German nuclear village defends reactors
Neckerwestheim - Ever since the Japan nuclear crisis began last month, yellow and red badges saying "Atomkraft? Nein Danke" ("Nuclear Power? No Thanks") with a smiling sun are everywhere in Germany.
But anti-nuclear activist Wolfram Scheffbuch has taken to removing his whenever he comes to the small village of Neckarwestheim in the southwest of the country.
"It's not the done thing here," the 40-something says.
Neckarwestheim is home not just to one nuclear reactor, but two - Germany's oldest, in service since 1976, and its newest, up and running since 1989. And villagers are vehemently opposed to shutting them off.
Much more than in other European countries, the spewing of radiation by Japan's stricken Fukushima plant since March 11's earthquake and tsunami has shaken to the core Germans' faith in nuclear power.
Recent weeks have seen huge protests, culminating on March 26 in a mass demonstration involving a quarter of a million people taking to the streets around the country, according to organisers.
The next day, Chancellor Angela Merkel's conservatives were turfed out of power in the southwestern state of Baden-Wuerttemberg, home to Neckarwestheim, after 58 years in charge.
The main reason was opposition to nuclear, allowing the ecologist Greens to double their score, not only in Baden-Wuerttemberg, but also in other local elections.
Merkel is reconsidering her 2010 move to postpone by more than a decade, until the mid-2030s, the date when Germany goes nuclear-free. The country's seven oldest reactors are switched off pending a safety review.
One of those is in Neckarwestheim, and it looks like it might never be turned on again.
But the inhabitants of the village are having none of it. Here the Greens fell well short of the 24% they scored in Baden-Wuerttemberg as a whole.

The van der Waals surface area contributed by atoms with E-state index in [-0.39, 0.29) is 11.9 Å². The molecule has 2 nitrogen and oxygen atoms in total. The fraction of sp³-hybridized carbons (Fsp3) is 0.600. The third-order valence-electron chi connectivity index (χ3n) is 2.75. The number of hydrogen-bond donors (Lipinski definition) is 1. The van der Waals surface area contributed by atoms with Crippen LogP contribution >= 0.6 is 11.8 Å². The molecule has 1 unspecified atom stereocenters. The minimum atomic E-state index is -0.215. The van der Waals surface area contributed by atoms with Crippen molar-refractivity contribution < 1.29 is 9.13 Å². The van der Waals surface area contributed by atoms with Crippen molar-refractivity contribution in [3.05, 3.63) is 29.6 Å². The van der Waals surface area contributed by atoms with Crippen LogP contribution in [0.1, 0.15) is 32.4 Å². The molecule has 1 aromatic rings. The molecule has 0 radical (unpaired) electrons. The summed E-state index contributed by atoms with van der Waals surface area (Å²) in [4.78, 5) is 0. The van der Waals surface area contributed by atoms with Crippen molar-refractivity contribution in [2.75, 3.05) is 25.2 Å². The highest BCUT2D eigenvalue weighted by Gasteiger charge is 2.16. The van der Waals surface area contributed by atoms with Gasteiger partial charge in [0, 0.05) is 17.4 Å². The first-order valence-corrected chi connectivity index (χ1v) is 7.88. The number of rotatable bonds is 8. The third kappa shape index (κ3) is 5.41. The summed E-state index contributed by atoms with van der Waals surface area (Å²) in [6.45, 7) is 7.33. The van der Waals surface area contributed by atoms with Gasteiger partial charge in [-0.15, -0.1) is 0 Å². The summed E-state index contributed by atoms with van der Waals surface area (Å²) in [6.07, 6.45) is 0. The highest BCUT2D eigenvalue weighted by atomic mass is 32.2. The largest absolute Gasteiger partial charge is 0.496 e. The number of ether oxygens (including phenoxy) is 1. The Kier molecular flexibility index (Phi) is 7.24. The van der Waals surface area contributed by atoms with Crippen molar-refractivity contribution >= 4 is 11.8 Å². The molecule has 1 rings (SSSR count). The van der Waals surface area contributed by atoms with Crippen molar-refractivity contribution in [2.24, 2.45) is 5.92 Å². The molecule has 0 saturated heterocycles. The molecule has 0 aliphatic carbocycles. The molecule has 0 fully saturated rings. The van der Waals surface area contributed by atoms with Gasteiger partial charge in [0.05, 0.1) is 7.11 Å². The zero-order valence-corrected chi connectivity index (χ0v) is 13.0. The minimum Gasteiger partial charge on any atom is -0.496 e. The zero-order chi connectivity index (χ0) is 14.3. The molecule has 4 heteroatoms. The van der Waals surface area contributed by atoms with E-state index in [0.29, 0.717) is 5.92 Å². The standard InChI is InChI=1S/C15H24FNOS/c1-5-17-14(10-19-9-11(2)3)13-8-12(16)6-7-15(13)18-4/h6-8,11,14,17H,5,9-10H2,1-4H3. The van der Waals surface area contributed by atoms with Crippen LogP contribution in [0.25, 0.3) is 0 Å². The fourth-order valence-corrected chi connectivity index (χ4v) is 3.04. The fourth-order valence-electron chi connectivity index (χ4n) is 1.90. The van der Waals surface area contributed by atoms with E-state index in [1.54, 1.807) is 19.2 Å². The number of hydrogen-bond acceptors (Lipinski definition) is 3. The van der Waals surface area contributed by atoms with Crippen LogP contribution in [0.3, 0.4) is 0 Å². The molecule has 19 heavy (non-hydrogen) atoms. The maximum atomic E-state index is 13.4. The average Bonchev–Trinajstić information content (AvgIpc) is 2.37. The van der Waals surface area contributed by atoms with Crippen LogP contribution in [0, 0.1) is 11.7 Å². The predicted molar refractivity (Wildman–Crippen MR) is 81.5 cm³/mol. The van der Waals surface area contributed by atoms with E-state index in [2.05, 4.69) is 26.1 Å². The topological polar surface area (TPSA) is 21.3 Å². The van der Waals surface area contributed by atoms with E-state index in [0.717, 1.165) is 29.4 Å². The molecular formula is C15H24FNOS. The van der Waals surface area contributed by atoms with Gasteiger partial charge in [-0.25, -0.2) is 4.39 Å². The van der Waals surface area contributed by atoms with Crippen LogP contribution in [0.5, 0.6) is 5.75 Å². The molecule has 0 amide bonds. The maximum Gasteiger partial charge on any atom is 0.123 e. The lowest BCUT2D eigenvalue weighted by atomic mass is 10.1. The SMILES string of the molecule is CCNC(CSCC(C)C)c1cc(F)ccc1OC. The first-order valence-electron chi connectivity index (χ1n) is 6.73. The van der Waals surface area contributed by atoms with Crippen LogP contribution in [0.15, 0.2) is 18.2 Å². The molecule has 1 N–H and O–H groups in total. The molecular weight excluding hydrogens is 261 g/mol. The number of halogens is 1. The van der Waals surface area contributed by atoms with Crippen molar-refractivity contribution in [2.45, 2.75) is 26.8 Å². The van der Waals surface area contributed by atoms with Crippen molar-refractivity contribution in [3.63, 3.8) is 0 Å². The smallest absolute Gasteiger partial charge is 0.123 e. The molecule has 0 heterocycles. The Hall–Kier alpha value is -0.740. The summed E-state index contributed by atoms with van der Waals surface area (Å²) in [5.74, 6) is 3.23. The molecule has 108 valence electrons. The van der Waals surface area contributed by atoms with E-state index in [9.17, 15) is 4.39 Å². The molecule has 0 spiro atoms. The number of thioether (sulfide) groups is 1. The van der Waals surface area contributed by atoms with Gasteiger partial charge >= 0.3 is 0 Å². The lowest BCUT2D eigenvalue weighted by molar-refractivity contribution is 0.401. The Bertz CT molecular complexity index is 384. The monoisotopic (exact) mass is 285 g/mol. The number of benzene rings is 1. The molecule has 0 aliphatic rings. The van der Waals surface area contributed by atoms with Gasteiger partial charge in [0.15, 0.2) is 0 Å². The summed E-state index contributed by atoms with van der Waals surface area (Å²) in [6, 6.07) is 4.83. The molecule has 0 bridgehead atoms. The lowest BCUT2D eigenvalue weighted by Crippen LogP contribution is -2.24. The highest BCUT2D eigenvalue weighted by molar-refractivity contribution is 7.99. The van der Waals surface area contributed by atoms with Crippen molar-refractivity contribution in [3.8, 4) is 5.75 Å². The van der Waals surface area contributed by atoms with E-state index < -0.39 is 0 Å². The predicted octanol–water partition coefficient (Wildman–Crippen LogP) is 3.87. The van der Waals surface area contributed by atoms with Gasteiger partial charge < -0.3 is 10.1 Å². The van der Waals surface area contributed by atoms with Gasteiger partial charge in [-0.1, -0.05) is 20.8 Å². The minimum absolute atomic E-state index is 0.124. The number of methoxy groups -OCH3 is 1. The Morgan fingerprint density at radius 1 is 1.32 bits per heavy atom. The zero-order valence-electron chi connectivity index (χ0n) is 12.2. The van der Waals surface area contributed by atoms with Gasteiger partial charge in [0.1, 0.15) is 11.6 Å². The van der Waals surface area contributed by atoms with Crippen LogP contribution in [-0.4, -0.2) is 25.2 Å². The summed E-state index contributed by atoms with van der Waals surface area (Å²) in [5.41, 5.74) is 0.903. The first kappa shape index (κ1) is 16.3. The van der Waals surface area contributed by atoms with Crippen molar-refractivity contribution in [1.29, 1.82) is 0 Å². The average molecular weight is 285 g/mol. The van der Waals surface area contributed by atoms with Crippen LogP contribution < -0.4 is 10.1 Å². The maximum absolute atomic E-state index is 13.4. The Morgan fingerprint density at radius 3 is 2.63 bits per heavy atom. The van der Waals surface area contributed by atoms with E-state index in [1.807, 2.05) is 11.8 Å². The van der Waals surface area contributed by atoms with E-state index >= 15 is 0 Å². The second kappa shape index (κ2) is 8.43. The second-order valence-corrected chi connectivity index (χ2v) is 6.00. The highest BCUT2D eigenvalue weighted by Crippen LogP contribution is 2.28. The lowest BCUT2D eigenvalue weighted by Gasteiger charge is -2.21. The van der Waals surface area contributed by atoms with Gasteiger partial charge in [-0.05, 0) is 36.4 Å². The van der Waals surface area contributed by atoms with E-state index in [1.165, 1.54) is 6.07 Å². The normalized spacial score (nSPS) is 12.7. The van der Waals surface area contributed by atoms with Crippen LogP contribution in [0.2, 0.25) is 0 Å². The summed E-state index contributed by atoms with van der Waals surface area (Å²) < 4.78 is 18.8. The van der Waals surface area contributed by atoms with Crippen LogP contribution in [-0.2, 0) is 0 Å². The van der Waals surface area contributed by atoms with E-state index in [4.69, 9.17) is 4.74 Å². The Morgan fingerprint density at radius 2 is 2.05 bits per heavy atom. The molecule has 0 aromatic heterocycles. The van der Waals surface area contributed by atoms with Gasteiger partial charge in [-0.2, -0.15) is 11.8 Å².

"They only got 13% or so," the mayor of the village for the past 15 years, Mario Duerr, proudly said.
And despite the fact that Merkel's Christian Democrats (CDU) scored 49%, 10 percentage points more than in the state as a whole, Duerr doesn't like the government's nuclear re-think.
Integral part of life
"I am not like the chancellor," he says. "I don't change my mind the whole time."
Looking around the well-ordered village, with its tennis courts and ultra-modern sports hall under construction, it is easy to see why its inhabitants are no fans of a nuclear-free future.
The operator of the nuclear reactors, Energie Baden-Wuerttemberg, better known as EnBW, accounts for 80% of the village's corporate tax receipts, and 250 villagers go to work at the plant every day.
The local nightclub where Neckarwestheim's youth goes to dance and hang out is called the Uranium Bar.
"You have to live well here," the mayor says.
Suntanned Elisabeth Rech, who has managed the village's Hotel am Markt for the past 20 years, is rushing off to play golf, but has time to tell AFP that her business would be ruined if the reactors go.
Ruining the view
"The power station accounts for almost 90% of my revenues," she says. "And what would be the point of shutting down our reactors if we end up importing electricity from France?"
France, which borders Baden-Wuerttemberg to the west, generates about 80% of its electricity using nuclear power.
Pensioner Maria Neubauer, tending her garden in full view of the reactors, feels the same.
"It's part of everyday life," she says.
She's not unhappy about the prospect of the oldest reactor never being switched on again, which seems likely. Because of the radioactivity?
"Yes, and also because there is less steam. Sometimes it really ruins the view."